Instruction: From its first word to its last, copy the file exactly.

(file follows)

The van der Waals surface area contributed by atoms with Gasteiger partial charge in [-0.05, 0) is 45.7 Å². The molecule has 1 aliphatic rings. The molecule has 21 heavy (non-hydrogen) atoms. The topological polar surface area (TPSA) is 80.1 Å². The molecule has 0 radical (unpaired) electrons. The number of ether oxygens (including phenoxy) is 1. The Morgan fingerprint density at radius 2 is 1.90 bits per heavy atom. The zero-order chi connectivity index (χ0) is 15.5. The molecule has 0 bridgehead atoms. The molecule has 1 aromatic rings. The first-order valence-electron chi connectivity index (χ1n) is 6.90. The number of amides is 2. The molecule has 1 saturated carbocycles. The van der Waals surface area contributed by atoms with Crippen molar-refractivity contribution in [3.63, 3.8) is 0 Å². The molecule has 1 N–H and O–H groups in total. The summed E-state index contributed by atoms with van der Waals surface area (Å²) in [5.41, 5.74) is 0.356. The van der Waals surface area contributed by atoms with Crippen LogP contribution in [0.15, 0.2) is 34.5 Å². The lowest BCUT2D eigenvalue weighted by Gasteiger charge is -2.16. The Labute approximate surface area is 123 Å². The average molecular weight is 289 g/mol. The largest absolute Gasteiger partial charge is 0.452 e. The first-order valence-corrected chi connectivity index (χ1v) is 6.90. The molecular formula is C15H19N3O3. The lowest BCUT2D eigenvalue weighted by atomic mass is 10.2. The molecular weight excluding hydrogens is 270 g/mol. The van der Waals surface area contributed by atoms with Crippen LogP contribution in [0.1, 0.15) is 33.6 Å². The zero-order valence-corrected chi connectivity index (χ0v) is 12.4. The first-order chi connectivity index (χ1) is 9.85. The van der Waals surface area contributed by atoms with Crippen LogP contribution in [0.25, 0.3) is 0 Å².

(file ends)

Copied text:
The van der Waals surface area contributed by atoms with Gasteiger partial charge in [-0.05, 0) is 45.7 Å². The molecule has 1 aliphatic rings. The molecule has 21 heavy (non-hydrogen) atoms. The topological polar surface area (TPSA) is 80.1 Å². The molecule has 0 radical (unpaired) electrons. The number of ether oxygens (including phenoxy) is 1. The Morgan fingerprint density at radius 2 is 1.90 bits per heavy atom. The zero-order chi connectivity index (χ0) is 15.5. The molecule has 0 bridgehead atoms. The molecule has 1 aromatic rings. The first-order valence-electron chi connectivity index (χ1n) is 6.90. The number of amides is 2. The molecule has 1 saturated carbocycles. The van der Waals surface area contributed by atoms with Crippen molar-refractivity contribution in [3.63, 3.8) is 0 Å². The molecule has 1 N–H and O–H groups in total. The summed E-state index contributed by atoms with van der Waals surface area (Å²) in [5.41, 5.74) is 0.356. The van der Waals surface area contributed by atoms with Crippen LogP contribution in [0.15, 0.2) is 34.5 Å². The lowest BCUT2D eigenvalue weighted by Gasteiger charge is -2.16. The Labute approximate surface area is 123 Å². The average molecular weight is 289 g/mol. The largest absolute Gasteiger partial charge is 0.452 e. The first-order valence-corrected chi connectivity index (χ1v) is 6.90. The molecular formula is C15H19N3O3. The lowest BCUT2D eigenvalue weighted by atomic mass is 10.2. The molecular weight excluding hydrogens is 270 g/mol. The van der Waals surface area contributed by atoms with Crippen LogP contribution in [0.1, 0.15) is 33.6 Å². The zero-order valence-corrected chi connectivity index (χ0v) is 12.4. The first-order chi connectivity index (χ1) is 9.85. The van der Waals surface area contributed by atoms with Crippen LogP contribution in [0.25, 0.3) is 0 Å².